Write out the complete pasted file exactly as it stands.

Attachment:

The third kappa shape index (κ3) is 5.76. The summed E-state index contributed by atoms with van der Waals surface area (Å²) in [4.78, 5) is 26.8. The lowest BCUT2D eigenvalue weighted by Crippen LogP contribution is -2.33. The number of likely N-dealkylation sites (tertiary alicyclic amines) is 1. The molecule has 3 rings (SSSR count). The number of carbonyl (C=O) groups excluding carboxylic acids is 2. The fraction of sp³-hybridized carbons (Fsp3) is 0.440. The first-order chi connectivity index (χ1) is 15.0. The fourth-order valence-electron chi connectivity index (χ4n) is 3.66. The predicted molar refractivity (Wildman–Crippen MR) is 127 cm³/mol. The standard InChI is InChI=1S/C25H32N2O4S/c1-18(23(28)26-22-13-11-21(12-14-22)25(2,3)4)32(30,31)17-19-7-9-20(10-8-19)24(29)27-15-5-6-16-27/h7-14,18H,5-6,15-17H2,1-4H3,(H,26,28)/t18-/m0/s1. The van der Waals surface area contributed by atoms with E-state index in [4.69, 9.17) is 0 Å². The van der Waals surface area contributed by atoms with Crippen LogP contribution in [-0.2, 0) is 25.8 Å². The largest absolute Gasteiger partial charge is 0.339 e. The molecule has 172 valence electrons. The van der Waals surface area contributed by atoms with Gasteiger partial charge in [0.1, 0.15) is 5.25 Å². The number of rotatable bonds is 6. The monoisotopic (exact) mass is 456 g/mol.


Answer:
The third kappa shape index (κ3) is 5.76. The summed E-state index contributed by atoms with van der Waals surface area (Å²) in [4.78, 5) is 26.8. The lowest BCUT2D eigenvalue weighted by Crippen LogP contribution is -2.33. The number of likely N-dealkylation sites (tertiary alicyclic amines) is 1. The molecule has 3 rings (SSSR count). The number of carbonyl (C=O) groups excluding carboxylic acids is 2. The fraction of sp³-hybridized carbons (Fsp3) is 0.440. The first-order chi connectivity index (χ1) is 15.0. The fourth-order valence-electron chi connectivity index (χ4n) is 3.66. The predicted molar refractivity (Wildman–Crippen MR) is 127 cm³/mol. The standard InChI is InChI=1S/C25H32N2O4S/c1-18(23(28)26-22-13-11-21(12-14-22)25(2,3)4)32(30,31)17-19-7-9-20(10-8-19)24(29)27-15-5-6-16-27/h7-14,18H,5-6,15-17H2,1-4H3,(H,26,28)/t18-/m0/s1. The van der Waals surface area contributed by atoms with E-state index in [4.69, 9.17) is 0 Å². The van der Waals surface area contributed by atoms with Crippen LogP contribution in [-0.2, 0) is 25.8 Å². The largest absolute Gasteiger partial charge is 0.339 e. The molecule has 172 valence electrons. The van der Waals surface area contributed by atoms with Gasteiger partial charge in [0.1, 0.15) is 5.25 Å². The number of rotatable bonds is 6. The monoisotopic (exact) mass is 456 g/mol.